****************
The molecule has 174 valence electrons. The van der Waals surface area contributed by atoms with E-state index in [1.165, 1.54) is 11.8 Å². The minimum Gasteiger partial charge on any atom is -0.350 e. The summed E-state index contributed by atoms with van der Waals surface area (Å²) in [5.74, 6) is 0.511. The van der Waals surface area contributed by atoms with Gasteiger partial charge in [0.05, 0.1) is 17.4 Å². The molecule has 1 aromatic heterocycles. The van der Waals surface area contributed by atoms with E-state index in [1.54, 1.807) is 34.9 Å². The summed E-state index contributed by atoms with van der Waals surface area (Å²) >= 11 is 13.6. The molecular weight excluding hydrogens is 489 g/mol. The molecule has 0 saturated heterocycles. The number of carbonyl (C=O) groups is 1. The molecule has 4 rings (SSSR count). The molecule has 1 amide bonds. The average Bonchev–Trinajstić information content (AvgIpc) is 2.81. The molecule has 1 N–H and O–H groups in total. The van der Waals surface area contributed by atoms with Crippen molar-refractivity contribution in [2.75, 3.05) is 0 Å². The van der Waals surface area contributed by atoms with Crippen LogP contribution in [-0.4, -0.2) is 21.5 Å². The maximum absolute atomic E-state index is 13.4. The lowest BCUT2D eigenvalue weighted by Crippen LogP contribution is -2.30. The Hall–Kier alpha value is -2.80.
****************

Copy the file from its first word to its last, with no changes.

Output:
The molecule has 174 valence electrons. The van der Waals surface area contributed by atoms with E-state index in [1.165, 1.54) is 11.8 Å². The minimum Gasteiger partial charge on any atom is -0.350 e. The summed E-state index contributed by atoms with van der Waals surface area (Å²) in [5.74, 6) is 0.511. The van der Waals surface area contributed by atoms with Gasteiger partial charge in [0.05, 0.1) is 17.4 Å². The molecule has 1 aromatic heterocycles. The van der Waals surface area contributed by atoms with E-state index in [1.54, 1.807) is 34.9 Å². The summed E-state index contributed by atoms with van der Waals surface area (Å²) >= 11 is 13.6. The molecular weight excluding hydrogens is 489 g/mol. The molecule has 0 saturated heterocycles. The number of carbonyl (C=O) groups is 1. The molecule has 4 rings (SSSR count). The molecule has 1 amide bonds. The average Bonchev–Trinajstić information content (AvgIpc) is 2.81. The molecule has 1 N–H and O–H groups in total. The van der Waals surface area contributed by atoms with Crippen molar-refractivity contribution in [2.75, 3.05) is 0 Å². The van der Waals surface area contributed by atoms with Crippen LogP contribution in [-0.4, -0.2) is 21.5 Å². The maximum absolute atomic E-state index is 13.4. The lowest BCUT2D eigenvalue weighted by Crippen LogP contribution is -2.30. The Hall–Kier alpha value is -2.80.